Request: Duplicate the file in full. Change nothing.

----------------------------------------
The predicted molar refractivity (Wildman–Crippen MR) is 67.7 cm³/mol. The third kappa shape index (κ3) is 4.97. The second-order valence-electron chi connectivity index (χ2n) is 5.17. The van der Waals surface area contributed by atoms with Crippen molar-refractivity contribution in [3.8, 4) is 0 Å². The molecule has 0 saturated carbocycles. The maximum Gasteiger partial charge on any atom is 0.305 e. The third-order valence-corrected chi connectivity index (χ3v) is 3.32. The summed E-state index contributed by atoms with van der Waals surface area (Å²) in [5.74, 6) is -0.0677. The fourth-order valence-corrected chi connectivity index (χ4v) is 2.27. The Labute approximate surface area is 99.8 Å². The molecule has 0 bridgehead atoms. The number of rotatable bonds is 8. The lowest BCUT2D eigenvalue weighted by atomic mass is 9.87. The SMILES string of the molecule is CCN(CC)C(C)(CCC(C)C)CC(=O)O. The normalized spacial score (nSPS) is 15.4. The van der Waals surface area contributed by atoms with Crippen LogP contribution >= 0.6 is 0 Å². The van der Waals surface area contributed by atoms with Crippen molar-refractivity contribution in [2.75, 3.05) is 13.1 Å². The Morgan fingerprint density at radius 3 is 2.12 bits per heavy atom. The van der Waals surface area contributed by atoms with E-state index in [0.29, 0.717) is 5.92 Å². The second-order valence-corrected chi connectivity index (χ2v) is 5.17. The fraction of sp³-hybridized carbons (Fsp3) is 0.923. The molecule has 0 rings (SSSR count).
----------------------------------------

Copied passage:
The predicted molar refractivity (Wildman–Crippen MR) is 67.7 cm³/mol. The third kappa shape index (κ3) is 4.97. The second-order valence-electron chi connectivity index (χ2n) is 5.17. The van der Waals surface area contributed by atoms with Crippen molar-refractivity contribution in [3.8, 4) is 0 Å². The molecule has 0 saturated carbocycles. The maximum Gasteiger partial charge on any atom is 0.305 e. The third-order valence-corrected chi connectivity index (χ3v) is 3.32. The summed E-state index contributed by atoms with van der Waals surface area (Å²) in [5.74, 6) is -0.0677. The fourth-order valence-corrected chi connectivity index (χ4v) is 2.27. The Labute approximate surface area is 99.8 Å². The molecule has 0 bridgehead atoms. The number of rotatable bonds is 8. The lowest BCUT2D eigenvalue weighted by atomic mass is 9.87. The SMILES string of the molecule is CCN(CC)C(C)(CCC(C)C)CC(=O)O. The normalized spacial score (nSPS) is 15.4. The van der Waals surface area contributed by atoms with Crippen LogP contribution >= 0.6 is 0 Å². The van der Waals surface area contributed by atoms with Crippen molar-refractivity contribution in [2.75, 3.05) is 13.1 Å². The Morgan fingerprint density at radius 3 is 2.12 bits per heavy atom. The van der Waals surface area contributed by atoms with E-state index in [0.29, 0.717) is 5.92 Å². The second-order valence-corrected chi connectivity index (χ2v) is 5.17. The fraction of sp³-hybridized carbons (Fsp3) is 0.923. The molecule has 0 rings (SSSR count).